Twitter hashtags are an easy way to make your tweets more searchable by people that could be interested in them and your company’s products and services. However, it is easy to go overboard, so utilize these basic hashtag guidelines to make sure the use of hashtags on your company’s Twitter account is useful, not annoying or spammy.
Hashtags Existing Words
If there is a tweet that says something like, “5 Cool Festivals in Kansas City: URL”, it would be easy to add hashtags to the exisiting keywords in that tweet to make them instantly searchable: “5 Cool #Festivals in #KansasCity: URL”. In this instance, because the city name was two words, I made it one so the hashtag could be searchable for the entire city name. Twitter will only make a single word or phrase clickable, so if there is a space in between words, it will only make the first word into the clickable hashtag.
Use Extra Hashtags Sparingly and When Relevant
In the above example, it might be useful for Kansas City residents who are searching for Kansas City-related tweets to also include the hashtag #kc at the end of your tweet (after the URL). Because KC is a common abbreviation for Kansas City, a lot of Twitter users may be searching with it. However, adding an extra hashtag that is just keyword stuffing, like the word #parties, wouldn’t really make sense in this instance and is using up valuable character space. It is also making the tweet look more cluttered, spammy, and confusing.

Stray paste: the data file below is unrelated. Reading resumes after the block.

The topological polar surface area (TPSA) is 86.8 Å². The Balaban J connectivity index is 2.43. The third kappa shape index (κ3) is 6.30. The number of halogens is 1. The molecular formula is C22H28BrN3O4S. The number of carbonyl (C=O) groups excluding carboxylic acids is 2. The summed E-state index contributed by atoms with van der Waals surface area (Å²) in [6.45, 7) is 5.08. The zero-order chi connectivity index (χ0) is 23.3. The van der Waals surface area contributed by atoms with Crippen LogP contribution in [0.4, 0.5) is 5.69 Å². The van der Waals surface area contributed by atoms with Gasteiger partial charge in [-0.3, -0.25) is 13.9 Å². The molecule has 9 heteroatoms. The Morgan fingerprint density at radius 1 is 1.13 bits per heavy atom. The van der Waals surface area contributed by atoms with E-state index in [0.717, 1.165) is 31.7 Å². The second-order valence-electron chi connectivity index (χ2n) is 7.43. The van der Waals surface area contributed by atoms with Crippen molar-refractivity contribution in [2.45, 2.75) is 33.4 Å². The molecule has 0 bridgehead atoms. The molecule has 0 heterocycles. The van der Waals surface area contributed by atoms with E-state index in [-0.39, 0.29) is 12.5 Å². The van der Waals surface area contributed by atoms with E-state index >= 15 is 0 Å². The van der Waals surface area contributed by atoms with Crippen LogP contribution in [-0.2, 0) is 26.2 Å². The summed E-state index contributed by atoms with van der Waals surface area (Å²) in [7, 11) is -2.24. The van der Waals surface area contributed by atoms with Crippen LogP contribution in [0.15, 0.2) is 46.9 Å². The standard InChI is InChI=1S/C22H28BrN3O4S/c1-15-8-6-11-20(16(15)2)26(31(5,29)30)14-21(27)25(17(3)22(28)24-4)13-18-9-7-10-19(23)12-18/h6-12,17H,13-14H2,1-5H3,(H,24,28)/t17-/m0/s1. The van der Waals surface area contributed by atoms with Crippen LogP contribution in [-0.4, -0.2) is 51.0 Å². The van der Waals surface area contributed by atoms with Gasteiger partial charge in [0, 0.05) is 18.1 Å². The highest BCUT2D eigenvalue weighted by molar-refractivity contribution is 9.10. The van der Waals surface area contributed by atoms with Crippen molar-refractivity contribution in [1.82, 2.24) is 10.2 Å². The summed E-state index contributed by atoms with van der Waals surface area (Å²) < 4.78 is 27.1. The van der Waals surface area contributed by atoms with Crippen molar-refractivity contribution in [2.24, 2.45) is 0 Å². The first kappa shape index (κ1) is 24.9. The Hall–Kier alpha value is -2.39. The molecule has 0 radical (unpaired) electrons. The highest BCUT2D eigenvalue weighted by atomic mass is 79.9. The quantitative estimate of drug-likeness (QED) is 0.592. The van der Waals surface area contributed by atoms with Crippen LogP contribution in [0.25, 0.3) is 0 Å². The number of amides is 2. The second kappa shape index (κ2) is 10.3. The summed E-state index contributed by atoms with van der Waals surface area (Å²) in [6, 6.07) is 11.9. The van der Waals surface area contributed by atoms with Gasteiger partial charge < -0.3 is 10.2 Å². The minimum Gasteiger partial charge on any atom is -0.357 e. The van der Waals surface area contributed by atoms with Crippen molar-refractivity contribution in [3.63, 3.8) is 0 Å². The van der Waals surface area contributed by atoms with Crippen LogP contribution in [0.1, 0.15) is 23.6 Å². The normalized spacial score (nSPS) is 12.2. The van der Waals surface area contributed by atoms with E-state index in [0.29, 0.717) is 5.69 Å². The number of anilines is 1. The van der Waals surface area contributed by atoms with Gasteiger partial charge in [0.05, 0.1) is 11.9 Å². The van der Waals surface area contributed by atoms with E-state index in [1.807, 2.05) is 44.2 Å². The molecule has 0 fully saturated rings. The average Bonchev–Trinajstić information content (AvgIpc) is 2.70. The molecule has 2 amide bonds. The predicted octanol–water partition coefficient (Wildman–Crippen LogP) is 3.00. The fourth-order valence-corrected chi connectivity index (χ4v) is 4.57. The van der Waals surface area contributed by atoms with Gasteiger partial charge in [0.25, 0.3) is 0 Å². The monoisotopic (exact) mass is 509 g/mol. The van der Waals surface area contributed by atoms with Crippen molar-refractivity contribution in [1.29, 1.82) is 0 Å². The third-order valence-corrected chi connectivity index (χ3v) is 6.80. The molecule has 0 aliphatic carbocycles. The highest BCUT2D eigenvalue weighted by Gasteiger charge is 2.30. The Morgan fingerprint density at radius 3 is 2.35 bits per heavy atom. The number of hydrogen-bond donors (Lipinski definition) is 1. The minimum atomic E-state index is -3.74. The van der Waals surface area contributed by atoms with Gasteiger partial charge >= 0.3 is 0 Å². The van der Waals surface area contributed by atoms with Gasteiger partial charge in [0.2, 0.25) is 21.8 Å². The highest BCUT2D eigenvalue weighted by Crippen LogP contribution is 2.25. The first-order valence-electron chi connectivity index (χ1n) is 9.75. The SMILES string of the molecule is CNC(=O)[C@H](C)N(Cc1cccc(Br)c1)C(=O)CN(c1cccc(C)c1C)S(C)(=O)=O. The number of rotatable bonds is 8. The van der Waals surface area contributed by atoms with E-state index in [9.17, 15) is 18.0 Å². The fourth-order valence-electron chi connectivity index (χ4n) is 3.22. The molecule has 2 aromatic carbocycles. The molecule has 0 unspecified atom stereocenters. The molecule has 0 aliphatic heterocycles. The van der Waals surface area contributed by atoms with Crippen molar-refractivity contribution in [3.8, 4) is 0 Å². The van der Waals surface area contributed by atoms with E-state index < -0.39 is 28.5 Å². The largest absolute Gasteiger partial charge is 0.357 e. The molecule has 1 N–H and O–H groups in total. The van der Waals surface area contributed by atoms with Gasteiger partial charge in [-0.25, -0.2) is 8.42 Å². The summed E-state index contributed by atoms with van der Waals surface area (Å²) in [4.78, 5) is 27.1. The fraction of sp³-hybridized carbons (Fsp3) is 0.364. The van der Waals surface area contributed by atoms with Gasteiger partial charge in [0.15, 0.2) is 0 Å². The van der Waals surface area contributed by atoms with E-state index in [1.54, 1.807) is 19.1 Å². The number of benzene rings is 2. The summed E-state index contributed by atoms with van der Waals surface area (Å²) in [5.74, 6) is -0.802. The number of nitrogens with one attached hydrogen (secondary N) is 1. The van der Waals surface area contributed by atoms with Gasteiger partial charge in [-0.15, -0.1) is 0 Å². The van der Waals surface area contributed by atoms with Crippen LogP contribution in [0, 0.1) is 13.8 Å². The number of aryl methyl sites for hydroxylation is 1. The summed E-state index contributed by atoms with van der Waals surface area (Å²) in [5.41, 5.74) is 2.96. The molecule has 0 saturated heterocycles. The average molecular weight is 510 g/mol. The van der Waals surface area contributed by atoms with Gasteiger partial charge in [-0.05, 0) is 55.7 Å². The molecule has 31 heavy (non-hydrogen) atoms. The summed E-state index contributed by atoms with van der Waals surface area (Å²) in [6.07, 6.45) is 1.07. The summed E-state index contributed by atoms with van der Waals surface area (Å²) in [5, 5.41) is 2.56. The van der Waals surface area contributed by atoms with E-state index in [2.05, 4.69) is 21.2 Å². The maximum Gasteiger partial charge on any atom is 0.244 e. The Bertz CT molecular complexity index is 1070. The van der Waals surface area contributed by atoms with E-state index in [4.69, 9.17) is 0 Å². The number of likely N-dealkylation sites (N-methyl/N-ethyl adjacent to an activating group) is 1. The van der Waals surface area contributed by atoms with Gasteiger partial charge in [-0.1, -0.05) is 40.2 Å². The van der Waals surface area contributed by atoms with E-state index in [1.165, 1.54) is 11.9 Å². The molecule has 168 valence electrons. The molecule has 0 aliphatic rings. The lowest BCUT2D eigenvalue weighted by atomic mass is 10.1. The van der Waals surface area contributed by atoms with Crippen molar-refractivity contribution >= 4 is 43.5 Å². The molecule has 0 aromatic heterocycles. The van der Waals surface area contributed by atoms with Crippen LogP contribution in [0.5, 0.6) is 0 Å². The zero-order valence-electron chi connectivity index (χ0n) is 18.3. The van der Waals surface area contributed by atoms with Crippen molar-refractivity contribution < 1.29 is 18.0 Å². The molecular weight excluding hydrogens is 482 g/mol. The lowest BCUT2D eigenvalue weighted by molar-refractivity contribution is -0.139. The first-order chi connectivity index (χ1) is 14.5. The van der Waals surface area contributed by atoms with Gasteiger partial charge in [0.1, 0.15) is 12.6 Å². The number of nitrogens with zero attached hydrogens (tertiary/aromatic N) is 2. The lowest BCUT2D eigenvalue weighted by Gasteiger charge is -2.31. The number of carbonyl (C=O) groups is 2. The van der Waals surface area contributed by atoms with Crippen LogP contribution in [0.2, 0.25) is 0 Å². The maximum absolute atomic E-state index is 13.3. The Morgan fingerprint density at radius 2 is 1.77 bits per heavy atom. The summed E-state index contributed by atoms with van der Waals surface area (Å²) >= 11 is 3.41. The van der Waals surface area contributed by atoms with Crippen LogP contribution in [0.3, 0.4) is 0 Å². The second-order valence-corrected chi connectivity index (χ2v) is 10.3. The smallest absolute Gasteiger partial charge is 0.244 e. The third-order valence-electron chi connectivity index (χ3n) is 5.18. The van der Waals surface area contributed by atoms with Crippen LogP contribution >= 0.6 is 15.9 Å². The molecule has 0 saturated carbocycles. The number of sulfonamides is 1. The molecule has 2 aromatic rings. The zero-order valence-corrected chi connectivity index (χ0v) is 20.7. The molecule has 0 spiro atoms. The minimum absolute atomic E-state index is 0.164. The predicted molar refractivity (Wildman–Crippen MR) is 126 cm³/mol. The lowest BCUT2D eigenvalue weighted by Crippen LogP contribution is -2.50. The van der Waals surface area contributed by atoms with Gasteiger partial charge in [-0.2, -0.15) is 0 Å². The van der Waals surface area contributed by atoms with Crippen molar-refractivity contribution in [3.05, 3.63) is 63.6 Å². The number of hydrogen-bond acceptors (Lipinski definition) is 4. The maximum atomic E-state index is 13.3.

Use Existing Popular Hashtags
Going into the Discover portion of Twitter can help you see what hashtags are already trending. If you have a blog post, story, or product that relates to a popular hashtag, it might be worthwhile to include a tweet.
However, it is crucial to be sensitive. For instance, the GAP had a tweet about shopping online during Hurricane Sandy. This can actually hurt your brand because it makes the company seem insensitive to all the victims of Hurricane Sandy and their families.
A good example would be, “Have #BieberFever? Check out our selection of custom @JustinBieber blankets here: URL” This tweet is relevant to the trending hashtag #BieberFever and users may actually be interested in the Justin Bieber blankets your company is selling.
This only works if the products are relevant. For instance, tweeting, “Check out our Clock Sale today! URL #BieberFever” that doesn’t mention anything about Justin Bieber (even if you sell Justin Bieber clocks) seems spammy and could get flagged by Twitter users.
Graphic from this blog post.
Kelsey Jones runs her own social media and search marketing business, The Social Robot, where she helps clients grow their online presence. She was voted one of the top 100 marketers of the year by Invesp in 2009 and has worked for Yelp, Run.com, and Bounty Towels. Check her out at The Social Robot and on Twitter @wonderwall7.